While the responsibility of exemplifying Silliman values would “not be easy,” Malayang said it could still be done.

“As long as Silliman and institutions like Silliman would continue letting in and enter its portals of opportunity for great knowledge and Godly wisdom, and let out through its gates of service, young men and women staunchly committed to live justly, love [mercifully] and walk humbly with God, the world will then turn for the good rather than for the bad,” he added. 

Giving back

“This [award], for me, is not a culmination but a commencement of things that I would rather do in life: to share my knowledge for the betterment of my home country and my hometown,” said Moses L. Alcala, OSA recipient in applied environmental geology.

Alcala shared his experience as an environmental consultant in New York and New Jersey, and as a Licensed Site Remediation Professional, “performing the work of many professionals, all rolled into one,” such as a regulator to ensure compliance with government regulations; a consultant to property owners; and an environmental engineer who designs and implements systems that clean up the environment, among others.

“As an environmental geologist with training and experience in the US, I aim to help and improve the quality of life in this country in whatever small ways I can. One thing I’d like to preach is that we should never take for granted our natural resources which many other countries don’t have or don’t have enough of,” he said.

Even though Alcala spent his college years in University of the Philippines where he obtained his BS Geology degree, he said his “heart always belongs to Silliman.”

“I have Silliman to thank for providing wholesome Christian education and for molding me professionally and spiritually. My Silliman experience has made me what I am and has guided throughout my career,” said Alcala.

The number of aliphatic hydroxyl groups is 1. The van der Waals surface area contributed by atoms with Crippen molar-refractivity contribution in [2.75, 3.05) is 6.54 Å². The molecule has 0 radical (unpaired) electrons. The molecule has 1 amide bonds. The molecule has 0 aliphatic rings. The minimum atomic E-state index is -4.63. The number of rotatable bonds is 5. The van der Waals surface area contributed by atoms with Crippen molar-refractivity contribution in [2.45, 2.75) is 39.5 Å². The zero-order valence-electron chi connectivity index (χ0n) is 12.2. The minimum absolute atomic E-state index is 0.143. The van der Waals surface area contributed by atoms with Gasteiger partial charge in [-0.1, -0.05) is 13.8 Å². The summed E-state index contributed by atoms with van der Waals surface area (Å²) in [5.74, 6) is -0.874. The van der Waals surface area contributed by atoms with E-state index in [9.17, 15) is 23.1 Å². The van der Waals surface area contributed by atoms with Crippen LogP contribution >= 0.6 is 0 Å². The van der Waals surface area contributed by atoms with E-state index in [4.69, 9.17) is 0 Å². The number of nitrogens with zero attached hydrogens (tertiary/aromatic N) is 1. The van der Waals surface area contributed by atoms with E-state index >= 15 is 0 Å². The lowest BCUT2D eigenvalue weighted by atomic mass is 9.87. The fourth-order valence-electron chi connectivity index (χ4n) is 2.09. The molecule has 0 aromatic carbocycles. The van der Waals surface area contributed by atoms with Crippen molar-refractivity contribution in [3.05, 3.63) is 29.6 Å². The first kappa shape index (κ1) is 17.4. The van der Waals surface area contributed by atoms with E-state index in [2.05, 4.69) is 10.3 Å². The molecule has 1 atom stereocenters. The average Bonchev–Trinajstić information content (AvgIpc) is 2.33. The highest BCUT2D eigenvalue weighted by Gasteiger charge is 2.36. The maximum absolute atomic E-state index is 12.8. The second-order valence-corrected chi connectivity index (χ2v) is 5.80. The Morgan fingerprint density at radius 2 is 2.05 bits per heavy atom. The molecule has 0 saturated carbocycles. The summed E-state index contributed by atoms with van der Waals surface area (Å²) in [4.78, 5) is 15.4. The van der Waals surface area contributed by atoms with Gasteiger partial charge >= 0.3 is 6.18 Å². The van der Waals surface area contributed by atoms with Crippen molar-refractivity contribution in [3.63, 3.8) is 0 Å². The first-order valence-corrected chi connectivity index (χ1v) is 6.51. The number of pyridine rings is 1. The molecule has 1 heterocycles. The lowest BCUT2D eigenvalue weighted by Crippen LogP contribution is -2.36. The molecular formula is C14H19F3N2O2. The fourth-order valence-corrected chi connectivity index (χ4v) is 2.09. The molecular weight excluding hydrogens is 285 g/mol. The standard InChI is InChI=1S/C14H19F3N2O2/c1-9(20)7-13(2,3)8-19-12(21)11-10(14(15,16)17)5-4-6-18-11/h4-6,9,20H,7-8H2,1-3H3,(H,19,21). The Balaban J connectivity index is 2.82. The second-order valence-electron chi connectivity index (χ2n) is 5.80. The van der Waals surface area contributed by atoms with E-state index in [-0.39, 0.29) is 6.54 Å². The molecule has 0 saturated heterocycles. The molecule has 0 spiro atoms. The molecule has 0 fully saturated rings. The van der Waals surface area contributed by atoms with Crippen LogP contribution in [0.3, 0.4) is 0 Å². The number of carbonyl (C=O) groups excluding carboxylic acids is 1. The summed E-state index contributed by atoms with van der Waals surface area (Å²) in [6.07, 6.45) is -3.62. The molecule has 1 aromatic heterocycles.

Shared vision

“Through the years, I realized that when the vision comes together with a need, the dream ceases and becomes a reality…Let us continue sharing our knowledge, sharing our time, and sharing ourselves since in giving, we receive more,” said Dr. Jonathan C. Amante, OSA recipient in medical services development.

Amante, founding dean of SU Medical School (SUMS) who led its establishment, said that for some years, the medical school was only a “dream” until the work to establish the SUMS started in 1997 until its opening in 2005.

Establishing medical schools, he said, is a “stimulus” to the improvement of healthcare delivery. Amante’s plans, however, did not stop after the establishment of SUMS.

“These are my advocacies: creation of training program, establishment of our medical school, then finally, [to] provide a state of the art hospital, a better place for graduates to practice,” said Amante.

Many graduates of SUMS, said Amante, work in local hospitals in the province, but he said there needs to be more places where doctors can practice.

“These number of physicians, after finishing their trainings both in community referral system and hospital practices, must have a place to practice. This can no longer be accommodated in our present system, therefore one of the solutions to address this need is a providential opportunity for me together with few others to set up a new hospital system with state of the art facilities. So when all our graduates come back to serve, we have a place to practice, and more importantly, they can call their own,” he added.